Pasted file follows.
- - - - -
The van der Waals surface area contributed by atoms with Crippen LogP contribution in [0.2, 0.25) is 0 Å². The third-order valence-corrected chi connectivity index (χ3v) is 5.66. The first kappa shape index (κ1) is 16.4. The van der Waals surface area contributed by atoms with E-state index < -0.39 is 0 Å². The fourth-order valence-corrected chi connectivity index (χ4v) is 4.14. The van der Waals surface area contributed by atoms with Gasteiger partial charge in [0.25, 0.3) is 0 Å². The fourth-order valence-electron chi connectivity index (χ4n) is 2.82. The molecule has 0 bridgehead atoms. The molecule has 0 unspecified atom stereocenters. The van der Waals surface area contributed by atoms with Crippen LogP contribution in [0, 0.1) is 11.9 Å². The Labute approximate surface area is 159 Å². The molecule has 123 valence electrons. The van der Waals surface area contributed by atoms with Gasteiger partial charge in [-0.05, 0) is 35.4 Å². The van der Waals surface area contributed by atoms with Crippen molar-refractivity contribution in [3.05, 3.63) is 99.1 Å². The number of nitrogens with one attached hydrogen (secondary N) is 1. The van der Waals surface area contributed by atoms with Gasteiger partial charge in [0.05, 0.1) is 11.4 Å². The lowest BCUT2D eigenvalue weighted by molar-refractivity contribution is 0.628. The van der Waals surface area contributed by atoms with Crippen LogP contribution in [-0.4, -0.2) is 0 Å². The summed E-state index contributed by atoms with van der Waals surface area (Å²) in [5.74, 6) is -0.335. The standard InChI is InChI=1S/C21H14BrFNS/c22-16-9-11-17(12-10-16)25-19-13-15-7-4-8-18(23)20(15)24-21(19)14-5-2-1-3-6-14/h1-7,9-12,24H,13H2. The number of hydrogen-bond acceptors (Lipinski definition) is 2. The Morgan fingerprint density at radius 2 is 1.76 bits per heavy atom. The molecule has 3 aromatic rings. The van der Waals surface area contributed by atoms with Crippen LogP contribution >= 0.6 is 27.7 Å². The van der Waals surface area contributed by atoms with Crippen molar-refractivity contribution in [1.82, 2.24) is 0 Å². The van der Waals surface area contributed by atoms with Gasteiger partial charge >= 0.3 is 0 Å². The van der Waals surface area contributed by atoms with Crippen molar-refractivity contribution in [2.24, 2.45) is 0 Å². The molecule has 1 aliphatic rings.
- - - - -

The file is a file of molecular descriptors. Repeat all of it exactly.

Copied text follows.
The van der Waals surface area contributed by atoms with Crippen LogP contribution in [0.2, 0.25) is 0 Å². The third-order valence-corrected chi connectivity index (χ3v) is 5.66. The first kappa shape index (κ1) is 16.4. The van der Waals surface area contributed by atoms with E-state index < -0.39 is 0 Å². The fourth-order valence-corrected chi connectivity index (χ4v) is 4.14. The van der Waals surface area contributed by atoms with Gasteiger partial charge in [0.25, 0.3) is 0 Å². The fourth-order valence-electron chi connectivity index (χ4n) is 2.82. The molecule has 0 bridgehead atoms. The molecule has 0 unspecified atom stereocenters. The van der Waals surface area contributed by atoms with Crippen LogP contribution in [0, 0.1) is 11.9 Å². The Labute approximate surface area is 159 Å². The molecule has 123 valence electrons. The van der Waals surface area contributed by atoms with Gasteiger partial charge in [-0.05, 0) is 35.4 Å². The van der Waals surface area contributed by atoms with Crippen molar-refractivity contribution in [3.05, 3.63) is 99.1 Å². The number of nitrogens with one attached hydrogen (secondary N) is 1. The van der Waals surface area contributed by atoms with Gasteiger partial charge in [0.05, 0.1) is 11.4 Å². The lowest BCUT2D eigenvalue weighted by molar-refractivity contribution is 0.628. The van der Waals surface area contributed by atoms with Crippen LogP contribution in [-0.4, -0.2) is 0 Å². The summed E-state index contributed by atoms with van der Waals surface area (Å²) in [5.74, 6) is -0.335. The standard InChI is InChI=1S/C21H14BrFNS/c22-16-9-11-17(12-10-16)25-19-13-15-7-4-8-18(23)20(15)24-21(19)14-5-2-1-3-6-14/h1-7,9-12,24H,13H2. The number of hydrogen-bond acceptors (Lipinski definition) is 2. The Morgan fingerprint density at radius 2 is 1.76 bits per heavy atom. The molecule has 3 aromatic rings. The van der Waals surface area contributed by atoms with Crippen LogP contribution >= 0.6 is 27.7 Å². The van der Waals surface area contributed by atoms with Crippen molar-refractivity contribution in [1.82, 2.24) is 0 Å². The van der Waals surface area contributed by atoms with Gasteiger partial charge >= 0.3 is 0 Å². The van der Waals surface area contributed by atoms with Crippen molar-refractivity contribution in [2.24, 2.45) is 0 Å². The molecule has 1 aliphatic rings.